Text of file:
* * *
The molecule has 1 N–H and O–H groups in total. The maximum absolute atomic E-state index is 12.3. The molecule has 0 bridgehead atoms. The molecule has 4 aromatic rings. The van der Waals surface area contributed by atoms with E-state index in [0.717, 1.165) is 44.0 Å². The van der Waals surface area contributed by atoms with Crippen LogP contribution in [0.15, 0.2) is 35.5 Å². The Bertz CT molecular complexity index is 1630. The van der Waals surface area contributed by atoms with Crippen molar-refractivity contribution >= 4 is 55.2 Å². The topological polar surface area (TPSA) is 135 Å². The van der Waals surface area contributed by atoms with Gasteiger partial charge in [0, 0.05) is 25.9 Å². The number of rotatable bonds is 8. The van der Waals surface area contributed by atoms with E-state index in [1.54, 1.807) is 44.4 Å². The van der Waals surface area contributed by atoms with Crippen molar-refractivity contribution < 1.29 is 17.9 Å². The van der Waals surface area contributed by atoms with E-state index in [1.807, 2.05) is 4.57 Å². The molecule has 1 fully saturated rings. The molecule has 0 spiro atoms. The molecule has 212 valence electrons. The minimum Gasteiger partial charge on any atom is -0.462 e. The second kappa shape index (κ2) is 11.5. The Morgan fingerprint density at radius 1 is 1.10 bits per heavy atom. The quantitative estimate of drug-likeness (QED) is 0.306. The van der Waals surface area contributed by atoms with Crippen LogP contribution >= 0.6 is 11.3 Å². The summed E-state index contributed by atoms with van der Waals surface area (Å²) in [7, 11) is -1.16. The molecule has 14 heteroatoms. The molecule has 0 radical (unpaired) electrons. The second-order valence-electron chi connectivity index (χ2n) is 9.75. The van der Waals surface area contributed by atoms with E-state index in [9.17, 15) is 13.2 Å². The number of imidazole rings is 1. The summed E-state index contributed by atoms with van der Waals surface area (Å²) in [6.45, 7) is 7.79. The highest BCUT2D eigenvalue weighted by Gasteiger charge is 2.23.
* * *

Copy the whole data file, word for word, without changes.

The molecule has 1 N–H and O–H groups in total. The maximum absolute atomic E-state index is 12.3. The molecule has 0 bridgehead atoms. The molecule has 4 aromatic rings. The van der Waals surface area contributed by atoms with E-state index in [0.717, 1.165) is 44.0 Å². The van der Waals surface area contributed by atoms with Crippen LogP contribution in [0.15, 0.2) is 35.5 Å². The Bertz CT molecular complexity index is 1630. The van der Waals surface area contributed by atoms with Crippen molar-refractivity contribution >= 4 is 55.2 Å². The topological polar surface area (TPSA) is 135 Å². The van der Waals surface area contributed by atoms with Gasteiger partial charge in [0, 0.05) is 25.9 Å². The number of rotatable bonds is 8. The van der Waals surface area contributed by atoms with E-state index in [1.54, 1.807) is 44.4 Å². The van der Waals surface area contributed by atoms with Crippen molar-refractivity contribution < 1.29 is 17.9 Å². The van der Waals surface area contributed by atoms with E-state index in [1.807, 2.05) is 4.57 Å². The molecule has 1 fully saturated rings. The molecule has 0 spiro atoms. The molecule has 212 valence electrons. The minimum Gasteiger partial charge on any atom is -0.462 e. The second kappa shape index (κ2) is 11.5. The Morgan fingerprint density at radius 1 is 1.10 bits per heavy atom. The quantitative estimate of drug-likeness (QED) is 0.306. The van der Waals surface area contributed by atoms with Crippen LogP contribution >= 0.6 is 11.3 Å². The summed E-state index contributed by atoms with van der Waals surface area (Å²) in [7, 11) is -1.16. The molecule has 14 heteroatoms. The molecule has 0 radical (unpaired) electrons. The second-order valence-electron chi connectivity index (χ2n) is 9.75. The van der Waals surface area contributed by atoms with E-state index in [9.17, 15) is 13.2 Å². The number of imidazole rings is 1. The summed E-state index contributed by atoms with van der Waals surface area (Å²) in [6.45, 7) is 7.79. The highest BCUT2D eigenvalue weighted by Gasteiger charge is 2.23.